The programme will mandate that all energy companies provide half-hourly updates from providers on a consumer’s energy consumption. When put in place, it will see a boom in the efficiency of smart meters as it allows consumers and businesses alike to reduce energy usage, moving us towards a greener Britain.
For smart meters to provide this level of insight, it will require a seamless movement of vast amounts of data between the smart meters to the energy providers, and back again to the consumer across different channels. As it stands, smart meters summarise the consumption data in, usually, daily updates to the provider. This move to half-hourly will mean a 48x increase in data volume to process from each meter. Existing IT infrastructures are not currently built to cope with this expected massive change in data volume. Energy providers must deal with the issue sooner, rather than later.
The key lies in real-time event-driven architecture
Real-time data movement occurs when a piece of information can travel almost immediately the moment an event happens, all across the chain of interested applications and users. Consider the smart meter as a publisher of consumption events, with the energy provider and the members of the household as simultaneous subscribers to those same events. Event-driven architecture (EDA) organises IT systems around the flows of these ‘events’ to provide a more seamless and ‘joined up’ experience across different business functions and services. Companies in the retail sector have adopted such an approach to implement ‘omnichannel’ shopping experiences, for example.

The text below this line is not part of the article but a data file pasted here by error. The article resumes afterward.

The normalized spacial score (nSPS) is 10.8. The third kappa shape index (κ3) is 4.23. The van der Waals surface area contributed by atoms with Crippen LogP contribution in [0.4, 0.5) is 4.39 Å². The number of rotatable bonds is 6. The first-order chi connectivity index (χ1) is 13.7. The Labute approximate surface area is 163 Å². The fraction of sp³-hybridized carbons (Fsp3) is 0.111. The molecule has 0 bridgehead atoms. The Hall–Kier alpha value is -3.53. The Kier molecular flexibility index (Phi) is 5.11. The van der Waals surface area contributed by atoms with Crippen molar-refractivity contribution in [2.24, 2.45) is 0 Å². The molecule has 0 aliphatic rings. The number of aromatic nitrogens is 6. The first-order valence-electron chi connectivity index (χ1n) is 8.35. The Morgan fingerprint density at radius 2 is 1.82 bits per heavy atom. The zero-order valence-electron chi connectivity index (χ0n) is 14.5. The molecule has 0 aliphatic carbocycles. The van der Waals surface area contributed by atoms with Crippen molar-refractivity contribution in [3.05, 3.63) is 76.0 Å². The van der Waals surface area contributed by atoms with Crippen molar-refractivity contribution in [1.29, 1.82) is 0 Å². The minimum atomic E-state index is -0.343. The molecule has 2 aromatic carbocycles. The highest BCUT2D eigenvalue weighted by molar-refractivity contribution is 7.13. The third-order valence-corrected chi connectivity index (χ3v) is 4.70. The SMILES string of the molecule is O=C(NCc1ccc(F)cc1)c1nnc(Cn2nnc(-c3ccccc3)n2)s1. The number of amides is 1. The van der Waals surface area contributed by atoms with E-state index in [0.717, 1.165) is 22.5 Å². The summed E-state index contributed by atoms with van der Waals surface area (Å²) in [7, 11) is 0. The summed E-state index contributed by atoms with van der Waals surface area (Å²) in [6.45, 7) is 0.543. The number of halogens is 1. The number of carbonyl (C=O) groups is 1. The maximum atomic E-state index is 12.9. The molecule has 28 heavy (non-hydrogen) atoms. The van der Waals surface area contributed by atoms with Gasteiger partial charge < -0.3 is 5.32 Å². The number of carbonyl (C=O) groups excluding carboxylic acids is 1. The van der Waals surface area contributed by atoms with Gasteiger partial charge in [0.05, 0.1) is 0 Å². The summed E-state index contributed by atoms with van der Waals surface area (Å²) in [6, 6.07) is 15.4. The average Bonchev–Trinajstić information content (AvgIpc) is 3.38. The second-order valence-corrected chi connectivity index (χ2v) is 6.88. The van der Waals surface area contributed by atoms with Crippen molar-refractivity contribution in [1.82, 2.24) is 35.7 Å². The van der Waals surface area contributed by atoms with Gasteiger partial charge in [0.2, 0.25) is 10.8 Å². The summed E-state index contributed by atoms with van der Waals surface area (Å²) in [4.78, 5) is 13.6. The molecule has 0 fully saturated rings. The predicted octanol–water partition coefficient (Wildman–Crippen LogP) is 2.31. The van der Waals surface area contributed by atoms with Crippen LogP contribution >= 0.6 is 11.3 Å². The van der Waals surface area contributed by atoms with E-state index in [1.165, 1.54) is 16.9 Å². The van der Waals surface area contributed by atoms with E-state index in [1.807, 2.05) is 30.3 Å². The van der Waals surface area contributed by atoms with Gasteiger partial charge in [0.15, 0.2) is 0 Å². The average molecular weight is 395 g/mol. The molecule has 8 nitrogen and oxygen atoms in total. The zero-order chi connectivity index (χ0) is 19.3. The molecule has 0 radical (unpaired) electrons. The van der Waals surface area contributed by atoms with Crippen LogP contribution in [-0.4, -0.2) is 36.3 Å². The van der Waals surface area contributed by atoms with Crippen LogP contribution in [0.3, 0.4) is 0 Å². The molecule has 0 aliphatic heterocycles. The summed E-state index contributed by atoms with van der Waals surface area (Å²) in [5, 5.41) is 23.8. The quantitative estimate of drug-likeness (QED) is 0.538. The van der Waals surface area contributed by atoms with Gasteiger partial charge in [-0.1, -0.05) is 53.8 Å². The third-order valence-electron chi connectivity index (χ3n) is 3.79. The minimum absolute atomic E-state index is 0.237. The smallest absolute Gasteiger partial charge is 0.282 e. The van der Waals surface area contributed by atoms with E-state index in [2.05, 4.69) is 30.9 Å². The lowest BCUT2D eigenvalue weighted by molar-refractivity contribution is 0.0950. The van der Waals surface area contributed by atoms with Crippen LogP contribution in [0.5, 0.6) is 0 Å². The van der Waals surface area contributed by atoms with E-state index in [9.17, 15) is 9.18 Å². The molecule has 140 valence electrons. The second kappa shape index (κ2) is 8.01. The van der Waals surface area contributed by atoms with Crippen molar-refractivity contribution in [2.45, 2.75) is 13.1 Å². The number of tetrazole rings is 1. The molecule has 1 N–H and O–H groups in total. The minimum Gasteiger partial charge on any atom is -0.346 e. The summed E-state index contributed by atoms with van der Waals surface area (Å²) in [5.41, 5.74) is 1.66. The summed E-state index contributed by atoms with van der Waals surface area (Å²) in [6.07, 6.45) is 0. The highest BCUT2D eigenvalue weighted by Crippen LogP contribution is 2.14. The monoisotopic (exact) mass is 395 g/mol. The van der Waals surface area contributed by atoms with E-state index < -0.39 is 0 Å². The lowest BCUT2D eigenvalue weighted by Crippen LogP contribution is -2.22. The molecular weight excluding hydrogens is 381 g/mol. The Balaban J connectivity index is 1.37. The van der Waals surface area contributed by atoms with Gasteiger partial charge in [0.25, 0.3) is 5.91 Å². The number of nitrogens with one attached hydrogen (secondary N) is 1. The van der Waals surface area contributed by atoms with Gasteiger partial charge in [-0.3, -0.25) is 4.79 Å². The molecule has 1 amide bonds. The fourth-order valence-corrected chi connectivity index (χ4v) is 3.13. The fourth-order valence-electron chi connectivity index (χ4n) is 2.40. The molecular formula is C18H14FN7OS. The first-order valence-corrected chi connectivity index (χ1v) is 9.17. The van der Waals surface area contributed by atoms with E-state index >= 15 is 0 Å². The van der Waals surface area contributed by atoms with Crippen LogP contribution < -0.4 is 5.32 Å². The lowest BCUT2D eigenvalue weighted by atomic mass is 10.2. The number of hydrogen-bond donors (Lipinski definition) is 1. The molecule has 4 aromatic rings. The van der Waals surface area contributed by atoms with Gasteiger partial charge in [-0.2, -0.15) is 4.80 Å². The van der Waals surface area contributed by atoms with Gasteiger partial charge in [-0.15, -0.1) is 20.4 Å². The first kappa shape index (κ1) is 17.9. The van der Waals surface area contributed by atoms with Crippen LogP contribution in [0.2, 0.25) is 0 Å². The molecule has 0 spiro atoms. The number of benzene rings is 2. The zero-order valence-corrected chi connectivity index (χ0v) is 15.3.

Only when there is no delay in such data movement, can it truly act as the ‘nudge’ to positively adapt and lower usage habits, or detect potential energy wastage. This envisaged decrease in total usage benefits both the consumer’s wallet and the environment.
In fact, it is for this reason that Ofgem has proposed for the MHHS programme to embrace EDA as its underlying IT foundation. The need for real-time has already been recognised by many to drive greater value out of their data. A recent global survey reported 71% see the benefits outweighing the costs of implementing EDA. Thankfully, Ofgem has recognised the need for EDA in lowering prices, helping power the race to net zero.
EDA will be the sole differentiator for MHHS to be successfully implemented and achieve the desired aims. It will allow energy providers to react in real-time to updates from smart meters, and in turn, inform consumers through apps and services in real-time of usage insights with new capabilities such as trend reporting and more accurate future consumption predictions.
Environmentally speaking, the race to net-zero can and should be powered by real-time data. Off the back of MHHS, Ofgem could introduce ‘smart tariffs’ to act as an incentive to decrease energy usage. When prices are lower during certain periods, customers can be made aware, in real-time, through a multitude of channels (such as mobile apps or smart home devices), encouraging them to take advantage of this shift and alter consumption levels. Taking this one step further, it can be applied to connected appliances as well, helping alter usage patterns to optimise costs based on the insights available from this new future. Imagine electric vehicles automatically adjusting charging activity themselves to optimise costs.
Eventually, the proposal of encompassing EDA into the UK energy sector is both a welcomed and necessary one. Event-driven architecture will be the pivotal driver, long term, for reducing costs on both sides of the energy aisle.